What Is a Russian Manicure—and Is This TikTok Trend Safe?

Is this specialized manicure really all that? Learn about the benefits and risks of Russian manicures before you book one.

Russian manicures are trending on TikTok, and a growing numbers of swanky nail studios are now offering these specialized “manis” to clients. Even A-listers like Kylie Jenner and Hailey Bieber are reportedly fans. But what is a Russian manicure, exactly, and why are many dermatologists so quick to ring alarm bells about them?

Sometimes called “dry” or “e-file” manicures, Russian manicures are all about the cuticle—that layer of clear skin at the bottom edge of your nail that protects your nails as they grow. Fans looking for how to make nail polish last claim these long-lasting manicures make their nails stronger and shinier. The new nail trend of Russian manicures also presents an alternative to hunting for the best nail polish, non-toxic nail polishes, the best gel nail polish, or liquid latex for nails, as the focus of a Russian manicure is almost solely on cuticles.

During more traditional manicures, your nail technician may ask if you would like your cuticles cut or pushed back. With a Russian manicure, however, the technician will use an electronic file or drill to remove the extra cuticle under the nail bed for a clean trim. Your nail bed is that pinkish soft tissue under the hard part of your nail or nail plate.

Because of this, detractors remain focused on the risks associated with removing cuticles, including infections and bleeding. It may be better to stick with the best cuticle oils to nourish and strengthen dry nails instead of opting for this new nail trend. Here’s why.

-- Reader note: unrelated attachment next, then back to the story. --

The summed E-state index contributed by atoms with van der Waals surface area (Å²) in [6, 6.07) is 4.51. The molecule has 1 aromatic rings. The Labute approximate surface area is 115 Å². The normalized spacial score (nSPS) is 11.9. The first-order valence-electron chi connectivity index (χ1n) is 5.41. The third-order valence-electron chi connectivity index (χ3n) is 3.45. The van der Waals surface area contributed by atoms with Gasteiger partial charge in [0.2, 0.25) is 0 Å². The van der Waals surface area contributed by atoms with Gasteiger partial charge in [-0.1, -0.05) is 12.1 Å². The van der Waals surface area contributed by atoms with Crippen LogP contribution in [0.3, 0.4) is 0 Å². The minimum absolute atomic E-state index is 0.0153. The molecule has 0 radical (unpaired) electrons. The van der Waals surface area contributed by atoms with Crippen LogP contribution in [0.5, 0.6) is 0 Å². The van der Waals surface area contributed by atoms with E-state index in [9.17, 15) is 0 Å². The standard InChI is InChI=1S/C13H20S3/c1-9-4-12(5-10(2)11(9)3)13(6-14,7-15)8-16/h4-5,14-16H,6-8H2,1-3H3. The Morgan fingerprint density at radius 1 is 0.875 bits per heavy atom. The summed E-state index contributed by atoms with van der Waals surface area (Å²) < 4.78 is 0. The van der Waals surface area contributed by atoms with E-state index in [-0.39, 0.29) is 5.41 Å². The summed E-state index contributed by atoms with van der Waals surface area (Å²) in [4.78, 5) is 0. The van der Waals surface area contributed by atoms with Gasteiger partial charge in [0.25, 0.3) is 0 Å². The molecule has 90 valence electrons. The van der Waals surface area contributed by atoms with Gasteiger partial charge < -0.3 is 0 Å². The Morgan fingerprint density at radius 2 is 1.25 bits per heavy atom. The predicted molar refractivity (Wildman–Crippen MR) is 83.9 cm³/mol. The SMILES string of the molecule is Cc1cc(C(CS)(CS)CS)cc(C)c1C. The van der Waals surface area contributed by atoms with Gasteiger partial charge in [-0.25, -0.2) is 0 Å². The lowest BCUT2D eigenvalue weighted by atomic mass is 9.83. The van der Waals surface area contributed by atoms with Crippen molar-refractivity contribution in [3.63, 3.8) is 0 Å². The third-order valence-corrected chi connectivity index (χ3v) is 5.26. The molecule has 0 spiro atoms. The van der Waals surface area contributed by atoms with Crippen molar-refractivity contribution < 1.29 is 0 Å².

What is a Russian manicure, exactly?

There are multiple steps involved in this specialty treatment, and it can take up to three hours to complete, says Ian Austin, cofounder of Gilded Ritual, a therapeutic nail bar in New York City’s Tribeca that offers Russian manicures. In contrast, a normal manicure takes about 30 minutes.

Step 1: Remove old polish

Your manicurist uses the e-file or drill to remove gel nail polish from your last mani. “You need to leave 10 to 15 percent of the previous base on your nail plate or the hard part of your nail,” Austin explains. “You don’t want to grind too far.”

It’s tricky and takes lots of training, he says. “You need complete control of the nail drill and an understanding of how far you can go down.” During training, technicians at Gilded Ritual practice this skill on quail eggs by removing the color from the raw egg without breaking it.

If your nails have soft gel or polish rather than hard gel, the color will likely be removed with acetone or non-acetone nail polish remover instead, he says. “These lacquers are a lot thinner, and there is too much risk to use only an instrument to remove it,” he says.

Step 2: Trim the cuticle

Your nail technician uses scissors to cut the cuticle off all the way up to the gray zone or outermost part, also known as your epicuticle, Austin says. Think of the gray zone as the safe zone. “Once you wet the cuticle,” he explains, “the gray zone is a physical marker separating the living cuticle from the dead skin, and there is a slight discoloration where the change occurs.”

Step 3: Prep the nail bed

woman nail grinding with electric toolMarccophoto/Getty Images

Next, it’s time to buff the nail with the drill. This step aims to prepare the nail bed, make skin smooth, and avoid hang nails, or tiny, torn pieces of skin next to your nail. “The cuticle work and nail-bed prep will help get a very even and clean surface, so when it grows out there won’t be any chipping between the gel and cuticle,” Austin says.

There is a risk of damaging the nail bed and the cuticle during these steps, so always make sure your nail technician has received special training in Russian manicures, Austin says. There are many certification courses available. And never attempt this yourself.

Step 4: Apply a base coat

Your technician applies the base coat evenly over your nail bed.

Step 5: Polish the nails